Lack of ideas

Discuss the topic before giving the writing task. If you have a debate, a role-play, a class discussion, your students will be able to use the ideas mentioned in class in their writing. 

Also, encourage students to do research, or plan a task-based lesson with group work and researching a particular topic.

Insufficient Vocabulary

- Create a word bank in class that the students will use

- Encourage the use of dictionaries (teach students how to use them), collins and Macmillan dictionary, skell engine.

- teach students to paraphrase

Fear of making mistakes

If this is the first time you are doing the writing, tell the students you are not going to correct grammar or punctuation mistakes, only that they were able to explain their ideas and get the message across. Practise error correction in class, teach students to identify their mistakes.

Writer’s block (blank page stupor)

Help students plan out their writing in class, discuss the stages and paragraphs and what should be written there.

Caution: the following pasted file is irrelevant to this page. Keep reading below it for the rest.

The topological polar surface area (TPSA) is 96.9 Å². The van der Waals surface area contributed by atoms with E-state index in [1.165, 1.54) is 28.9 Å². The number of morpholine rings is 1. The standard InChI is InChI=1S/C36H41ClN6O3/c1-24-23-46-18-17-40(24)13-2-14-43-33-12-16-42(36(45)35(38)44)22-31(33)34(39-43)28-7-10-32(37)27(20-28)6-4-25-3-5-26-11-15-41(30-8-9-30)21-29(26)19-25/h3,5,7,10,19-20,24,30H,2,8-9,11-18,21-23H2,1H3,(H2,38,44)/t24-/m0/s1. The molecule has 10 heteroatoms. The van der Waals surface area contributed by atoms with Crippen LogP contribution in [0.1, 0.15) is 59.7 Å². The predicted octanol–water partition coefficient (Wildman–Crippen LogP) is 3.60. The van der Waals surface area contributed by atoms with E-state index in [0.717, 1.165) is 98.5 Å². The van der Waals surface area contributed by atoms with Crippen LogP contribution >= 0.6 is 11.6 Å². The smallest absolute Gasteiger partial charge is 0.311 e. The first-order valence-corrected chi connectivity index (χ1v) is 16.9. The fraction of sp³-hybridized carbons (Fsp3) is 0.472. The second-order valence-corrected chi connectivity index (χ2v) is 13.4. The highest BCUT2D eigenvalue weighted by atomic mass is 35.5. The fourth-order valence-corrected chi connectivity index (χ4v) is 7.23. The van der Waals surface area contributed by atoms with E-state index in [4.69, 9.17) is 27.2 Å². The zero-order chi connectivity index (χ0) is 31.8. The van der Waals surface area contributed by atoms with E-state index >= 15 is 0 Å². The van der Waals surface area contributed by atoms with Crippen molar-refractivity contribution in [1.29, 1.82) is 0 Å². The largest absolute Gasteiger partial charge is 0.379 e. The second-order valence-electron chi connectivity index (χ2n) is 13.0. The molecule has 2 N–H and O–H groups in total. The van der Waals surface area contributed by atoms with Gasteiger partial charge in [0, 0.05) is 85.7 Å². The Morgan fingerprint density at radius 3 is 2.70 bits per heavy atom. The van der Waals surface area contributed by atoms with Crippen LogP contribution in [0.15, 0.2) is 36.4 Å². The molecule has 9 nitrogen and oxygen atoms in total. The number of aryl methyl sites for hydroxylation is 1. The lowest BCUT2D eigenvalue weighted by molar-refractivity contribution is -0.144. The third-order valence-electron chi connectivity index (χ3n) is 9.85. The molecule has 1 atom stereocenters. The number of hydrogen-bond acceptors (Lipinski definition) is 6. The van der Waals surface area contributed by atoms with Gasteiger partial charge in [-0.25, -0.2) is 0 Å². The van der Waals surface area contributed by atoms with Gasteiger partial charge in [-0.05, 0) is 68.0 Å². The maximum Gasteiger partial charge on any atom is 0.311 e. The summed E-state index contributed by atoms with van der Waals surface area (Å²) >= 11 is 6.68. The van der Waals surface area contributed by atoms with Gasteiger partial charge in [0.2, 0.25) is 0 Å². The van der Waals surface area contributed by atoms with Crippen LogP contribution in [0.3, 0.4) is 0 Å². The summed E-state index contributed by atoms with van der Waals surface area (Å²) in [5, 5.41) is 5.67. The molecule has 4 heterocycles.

Give your students enough examples and templates.

Compose topic sentences together and ask them to expand on them at home.

Planning a writing lesson

What stages might a writing lesson have?


At this stage, you can identify the reasons for writing, when students write in their everyday life and how comfortable they are with writing.

Introduce the topic

Discuss the topic, elicit vocabulary and give new vocabulary.


Introduce key structures, sample questions, and answers.

Practice more

Students are ready to share their ideas. They can interview each other, do a role-play, or debate.


Students already have the vocabulary and structures they need, they have discussed the ideas. Ask students to write some sample paragraphs.


Peer correction, mistake correction, discuss what posed a difficulty, read paragraphs out loud, give homework.

Some Reasons to Study Writing?

  • When you study writing, you also gain practical experience because studies in writing include exercises that give you concrete practice at the craft.

  • Studying also helps you advance faster than learning strictly through hands-on experience.

  • Through the course of your studies, you’ll do a lot of reading, which, as Stephen King said, is essential to becoming a writer.

  • Writing requires a lot of different skills. You acquired the basic skills during your formative years. You’ll acquire more by reading and writing. When you study writing, you’ll expand your skills even more.